What Are Your Dashboard Lights Telling You?

dashboard lights

I have often found myself in some lonely parking lot or at the side of the road, squinting at a warped and sun-faded owner’s manual to try and figure out what my car was trying to tell me. The mere sight of my dashboard illuminating with another unintelligible wingding filled me with dread. Is my car overheating? Is there something wrong with my headlights? What does the check engine light mean? My dad called them idiot lights, and considering my reaction to them, that seemed fair.

But in reality, there’s no reason to be anxious about dashboard lights. They are just the way that the car communicates with the driver. Though many of the lights are merely notifications, warning lights in particular can deliver important information about vehicle maintenance. It is important to be able to understand the meaning of your dashboard lights and know what to do in response to them. Paying attention to these lights and knowing what they mean can help you get more good years out of your car, and keep it running as tight as a drum.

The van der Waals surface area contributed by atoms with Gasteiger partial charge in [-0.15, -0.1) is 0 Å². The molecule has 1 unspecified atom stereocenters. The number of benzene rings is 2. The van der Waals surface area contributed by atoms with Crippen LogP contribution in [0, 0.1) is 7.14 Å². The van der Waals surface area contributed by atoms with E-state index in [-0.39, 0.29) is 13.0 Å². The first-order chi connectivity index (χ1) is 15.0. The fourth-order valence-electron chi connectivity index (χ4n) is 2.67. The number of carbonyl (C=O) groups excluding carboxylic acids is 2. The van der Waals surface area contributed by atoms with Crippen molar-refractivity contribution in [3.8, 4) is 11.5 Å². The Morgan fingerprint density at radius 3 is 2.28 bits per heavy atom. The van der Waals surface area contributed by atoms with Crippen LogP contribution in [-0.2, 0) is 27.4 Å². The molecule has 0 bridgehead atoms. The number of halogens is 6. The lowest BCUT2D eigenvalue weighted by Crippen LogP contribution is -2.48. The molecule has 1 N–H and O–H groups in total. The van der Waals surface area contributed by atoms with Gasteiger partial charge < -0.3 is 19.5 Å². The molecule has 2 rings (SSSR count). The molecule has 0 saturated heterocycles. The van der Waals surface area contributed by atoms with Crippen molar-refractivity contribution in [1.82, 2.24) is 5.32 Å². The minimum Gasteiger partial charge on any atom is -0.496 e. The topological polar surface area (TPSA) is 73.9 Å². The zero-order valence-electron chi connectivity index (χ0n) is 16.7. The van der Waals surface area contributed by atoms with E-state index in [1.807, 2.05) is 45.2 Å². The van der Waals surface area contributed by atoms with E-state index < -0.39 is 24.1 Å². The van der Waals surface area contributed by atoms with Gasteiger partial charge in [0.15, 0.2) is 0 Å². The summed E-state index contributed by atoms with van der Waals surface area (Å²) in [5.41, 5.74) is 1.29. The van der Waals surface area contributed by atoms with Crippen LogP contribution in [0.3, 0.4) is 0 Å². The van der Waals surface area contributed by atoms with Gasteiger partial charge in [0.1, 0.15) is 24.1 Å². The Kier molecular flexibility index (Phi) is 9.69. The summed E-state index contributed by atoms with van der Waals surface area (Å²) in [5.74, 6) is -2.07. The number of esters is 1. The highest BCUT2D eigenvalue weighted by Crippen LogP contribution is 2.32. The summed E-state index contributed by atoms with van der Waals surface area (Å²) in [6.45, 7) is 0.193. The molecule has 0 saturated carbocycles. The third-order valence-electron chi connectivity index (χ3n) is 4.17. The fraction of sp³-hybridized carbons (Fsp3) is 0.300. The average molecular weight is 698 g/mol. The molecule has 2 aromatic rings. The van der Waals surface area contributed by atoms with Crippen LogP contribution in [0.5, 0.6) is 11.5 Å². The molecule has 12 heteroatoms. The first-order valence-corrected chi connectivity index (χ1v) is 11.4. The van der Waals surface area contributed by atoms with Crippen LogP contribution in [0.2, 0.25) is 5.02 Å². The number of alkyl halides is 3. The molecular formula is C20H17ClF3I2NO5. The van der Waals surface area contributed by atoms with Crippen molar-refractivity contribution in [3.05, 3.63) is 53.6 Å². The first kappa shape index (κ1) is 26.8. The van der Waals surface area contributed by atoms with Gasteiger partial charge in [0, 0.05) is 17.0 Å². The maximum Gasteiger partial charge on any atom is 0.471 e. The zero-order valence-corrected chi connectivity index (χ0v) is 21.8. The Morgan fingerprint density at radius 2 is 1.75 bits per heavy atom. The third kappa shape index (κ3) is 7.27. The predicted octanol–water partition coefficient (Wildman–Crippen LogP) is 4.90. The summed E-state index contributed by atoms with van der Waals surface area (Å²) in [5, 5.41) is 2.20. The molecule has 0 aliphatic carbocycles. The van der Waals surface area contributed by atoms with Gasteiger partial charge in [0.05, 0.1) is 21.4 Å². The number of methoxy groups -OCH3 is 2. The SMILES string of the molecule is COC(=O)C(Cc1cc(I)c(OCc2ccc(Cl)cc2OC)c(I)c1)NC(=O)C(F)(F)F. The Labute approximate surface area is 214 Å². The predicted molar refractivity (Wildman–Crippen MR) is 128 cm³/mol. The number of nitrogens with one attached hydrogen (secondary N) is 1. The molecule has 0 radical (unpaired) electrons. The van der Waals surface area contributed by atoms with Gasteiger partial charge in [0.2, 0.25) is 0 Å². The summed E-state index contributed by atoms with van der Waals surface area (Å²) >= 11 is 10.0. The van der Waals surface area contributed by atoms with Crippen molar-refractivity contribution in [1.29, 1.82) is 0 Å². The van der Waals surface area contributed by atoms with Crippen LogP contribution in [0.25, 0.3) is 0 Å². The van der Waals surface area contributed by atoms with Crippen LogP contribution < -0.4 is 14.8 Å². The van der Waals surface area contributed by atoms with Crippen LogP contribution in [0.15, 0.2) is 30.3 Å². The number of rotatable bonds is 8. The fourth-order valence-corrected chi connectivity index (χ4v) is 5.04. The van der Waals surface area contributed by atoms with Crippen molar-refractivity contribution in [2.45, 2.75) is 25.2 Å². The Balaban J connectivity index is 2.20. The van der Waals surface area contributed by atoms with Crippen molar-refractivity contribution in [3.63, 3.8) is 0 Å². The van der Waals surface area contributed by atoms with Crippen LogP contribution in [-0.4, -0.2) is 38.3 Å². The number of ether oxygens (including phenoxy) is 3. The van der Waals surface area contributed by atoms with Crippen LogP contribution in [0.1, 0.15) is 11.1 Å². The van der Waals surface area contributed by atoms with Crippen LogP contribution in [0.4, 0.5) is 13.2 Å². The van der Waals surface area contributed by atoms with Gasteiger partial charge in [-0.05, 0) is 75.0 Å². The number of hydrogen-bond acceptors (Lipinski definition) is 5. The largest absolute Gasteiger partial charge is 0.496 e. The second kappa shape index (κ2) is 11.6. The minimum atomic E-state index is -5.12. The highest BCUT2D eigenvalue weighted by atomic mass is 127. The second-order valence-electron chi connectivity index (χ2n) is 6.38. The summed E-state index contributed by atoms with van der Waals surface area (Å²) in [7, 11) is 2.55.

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One of the difficulties that can come with deciphering dashboard light meanings is that the symbols vary between different makes and models of cars. Though the variation is often very slight, it is important to keep in mind that the symbols in your own car might look a little different than the ones seen here.

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Different types of dashboard lights

There are basically three grades of dash indicator lights: Green or Blue, Yellow or Orange, and Red.